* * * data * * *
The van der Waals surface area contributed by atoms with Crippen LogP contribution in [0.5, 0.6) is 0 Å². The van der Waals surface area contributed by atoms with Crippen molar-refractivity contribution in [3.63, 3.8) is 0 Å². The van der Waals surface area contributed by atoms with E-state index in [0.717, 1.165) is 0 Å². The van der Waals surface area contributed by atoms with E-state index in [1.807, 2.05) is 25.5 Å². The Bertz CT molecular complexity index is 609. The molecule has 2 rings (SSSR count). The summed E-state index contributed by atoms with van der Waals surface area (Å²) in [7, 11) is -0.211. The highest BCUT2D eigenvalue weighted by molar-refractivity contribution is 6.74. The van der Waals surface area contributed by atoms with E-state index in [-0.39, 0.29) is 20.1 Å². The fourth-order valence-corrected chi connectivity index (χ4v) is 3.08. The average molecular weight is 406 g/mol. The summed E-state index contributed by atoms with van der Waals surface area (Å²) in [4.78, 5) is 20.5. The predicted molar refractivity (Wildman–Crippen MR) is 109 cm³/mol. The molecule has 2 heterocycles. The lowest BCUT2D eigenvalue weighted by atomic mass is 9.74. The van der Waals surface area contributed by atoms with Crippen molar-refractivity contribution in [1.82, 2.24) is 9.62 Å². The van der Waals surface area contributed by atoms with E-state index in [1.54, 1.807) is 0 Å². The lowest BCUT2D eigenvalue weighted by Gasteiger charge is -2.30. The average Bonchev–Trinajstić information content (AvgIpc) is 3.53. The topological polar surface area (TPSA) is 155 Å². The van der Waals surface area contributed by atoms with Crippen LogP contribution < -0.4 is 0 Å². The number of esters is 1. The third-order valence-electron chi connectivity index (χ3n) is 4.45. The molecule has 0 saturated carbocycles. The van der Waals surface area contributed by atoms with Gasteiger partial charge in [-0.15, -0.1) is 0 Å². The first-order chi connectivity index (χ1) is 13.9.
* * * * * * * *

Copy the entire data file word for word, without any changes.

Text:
The van der Waals surface area contributed by atoms with Crippen LogP contribution in [0.5, 0.6) is 0 Å². The van der Waals surface area contributed by atoms with Crippen molar-refractivity contribution in [3.63, 3.8) is 0 Å². The van der Waals surface area contributed by atoms with E-state index in [0.717, 1.165) is 0 Å². The van der Waals surface area contributed by atoms with E-state index in [1.807, 2.05) is 25.5 Å². The Bertz CT molecular complexity index is 609. The molecule has 2 rings (SSSR count). The summed E-state index contributed by atoms with van der Waals surface area (Å²) in [7, 11) is -0.211. The highest BCUT2D eigenvalue weighted by molar-refractivity contribution is 6.74. The van der Waals surface area contributed by atoms with E-state index in [-0.39, 0.29) is 20.1 Å². The fourth-order valence-corrected chi connectivity index (χ4v) is 3.08. The average molecular weight is 406 g/mol. The summed E-state index contributed by atoms with van der Waals surface area (Å²) in [4.78, 5) is 20.5. The predicted molar refractivity (Wildman–Crippen MR) is 109 cm³/mol. The molecule has 2 heterocycles. The lowest BCUT2D eigenvalue weighted by atomic mass is 9.74. The van der Waals surface area contributed by atoms with Crippen molar-refractivity contribution in [1.82, 2.24) is 9.62 Å². The van der Waals surface area contributed by atoms with E-state index in [1.54, 1.807) is 0 Å². The lowest BCUT2D eigenvalue weighted by Gasteiger charge is -2.30. The average Bonchev–Trinajstić information content (AvgIpc) is 3.53. The topological polar surface area (TPSA) is 155 Å². The van der Waals surface area contributed by atoms with Crippen LogP contribution < -0.4 is 0 Å². The number of esters is 1. The third-order valence-electron chi connectivity index (χ3n) is 4.45. The molecule has 0 saturated carbocycles. The van der Waals surface area contributed by atoms with Gasteiger partial charge in [-0.15, -0.1) is 0 Å². The first-order chi connectivity index (χ1) is 13.9.